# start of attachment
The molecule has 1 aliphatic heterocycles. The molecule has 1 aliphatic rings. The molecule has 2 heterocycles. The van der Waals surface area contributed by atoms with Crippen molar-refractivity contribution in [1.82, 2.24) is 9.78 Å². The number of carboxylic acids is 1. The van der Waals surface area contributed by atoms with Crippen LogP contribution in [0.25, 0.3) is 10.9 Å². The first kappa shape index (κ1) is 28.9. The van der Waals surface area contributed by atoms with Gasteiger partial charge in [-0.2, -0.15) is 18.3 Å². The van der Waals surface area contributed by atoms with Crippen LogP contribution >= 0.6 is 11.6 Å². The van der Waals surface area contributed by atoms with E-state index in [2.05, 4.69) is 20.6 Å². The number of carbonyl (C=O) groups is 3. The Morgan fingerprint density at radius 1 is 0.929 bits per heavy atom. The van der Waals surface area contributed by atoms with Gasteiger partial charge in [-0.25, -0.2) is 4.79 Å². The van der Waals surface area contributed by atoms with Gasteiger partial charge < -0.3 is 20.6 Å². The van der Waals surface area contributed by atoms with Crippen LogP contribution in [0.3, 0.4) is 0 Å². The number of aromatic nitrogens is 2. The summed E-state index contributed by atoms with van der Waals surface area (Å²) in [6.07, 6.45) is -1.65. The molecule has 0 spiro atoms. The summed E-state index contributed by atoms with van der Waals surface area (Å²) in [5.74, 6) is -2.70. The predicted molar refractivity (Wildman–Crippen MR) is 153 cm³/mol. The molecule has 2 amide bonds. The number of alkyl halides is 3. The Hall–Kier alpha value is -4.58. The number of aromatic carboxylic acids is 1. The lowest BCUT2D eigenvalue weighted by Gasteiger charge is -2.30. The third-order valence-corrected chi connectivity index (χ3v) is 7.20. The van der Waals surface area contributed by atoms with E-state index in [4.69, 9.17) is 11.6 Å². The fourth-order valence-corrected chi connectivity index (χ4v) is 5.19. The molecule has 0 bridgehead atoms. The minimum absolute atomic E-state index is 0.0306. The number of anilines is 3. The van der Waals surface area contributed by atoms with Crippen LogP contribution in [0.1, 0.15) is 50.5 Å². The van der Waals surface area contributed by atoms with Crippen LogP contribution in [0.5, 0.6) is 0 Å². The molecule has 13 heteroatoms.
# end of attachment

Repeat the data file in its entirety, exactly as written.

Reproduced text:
The molecule has 1 aliphatic heterocycles. The molecule has 1 aliphatic rings. The molecule has 2 heterocycles. The van der Waals surface area contributed by atoms with Crippen molar-refractivity contribution in [1.82, 2.24) is 9.78 Å². The number of carboxylic acids is 1. The van der Waals surface area contributed by atoms with Crippen LogP contribution in [0.25, 0.3) is 10.9 Å². The first kappa shape index (κ1) is 28.9. The van der Waals surface area contributed by atoms with Gasteiger partial charge in [-0.2, -0.15) is 18.3 Å². The van der Waals surface area contributed by atoms with Crippen LogP contribution >= 0.6 is 11.6 Å². The van der Waals surface area contributed by atoms with E-state index in [2.05, 4.69) is 20.6 Å². The number of carbonyl (C=O) groups is 3. The Morgan fingerprint density at radius 1 is 0.929 bits per heavy atom. The van der Waals surface area contributed by atoms with Gasteiger partial charge in [-0.25, -0.2) is 4.79 Å². The van der Waals surface area contributed by atoms with Gasteiger partial charge < -0.3 is 20.6 Å². The van der Waals surface area contributed by atoms with Crippen LogP contribution in [0.3, 0.4) is 0 Å². The number of aromatic nitrogens is 2. The summed E-state index contributed by atoms with van der Waals surface area (Å²) in [6.07, 6.45) is -1.65. The molecule has 0 spiro atoms. The summed E-state index contributed by atoms with van der Waals surface area (Å²) in [5.74, 6) is -2.70. The predicted molar refractivity (Wildman–Crippen MR) is 153 cm³/mol. The molecule has 2 amide bonds. The number of alkyl halides is 3. The Hall–Kier alpha value is -4.58. The number of aromatic carboxylic acids is 1. The lowest BCUT2D eigenvalue weighted by Gasteiger charge is -2.30. The third-order valence-corrected chi connectivity index (χ3v) is 7.20. The van der Waals surface area contributed by atoms with E-state index in [4.69, 9.17) is 11.6 Å². The fourth-order valence-corrected chi connectivity index (χ4v) is 5.19. The molecule has 0 bridgehead atoms. The minimum absolute atomic E-state index is 0.0306. The number of anilines is 3. The van der Waals surface area contributed by atoms with Crippen LogP contribution in [0.1, 0.15) is 50.5 Å². The van der Waals surface area contributed by atoms with Crippen LogP contribution in [0.5, 0.6) is 0 Å². The molecule has 13 heteroatoms.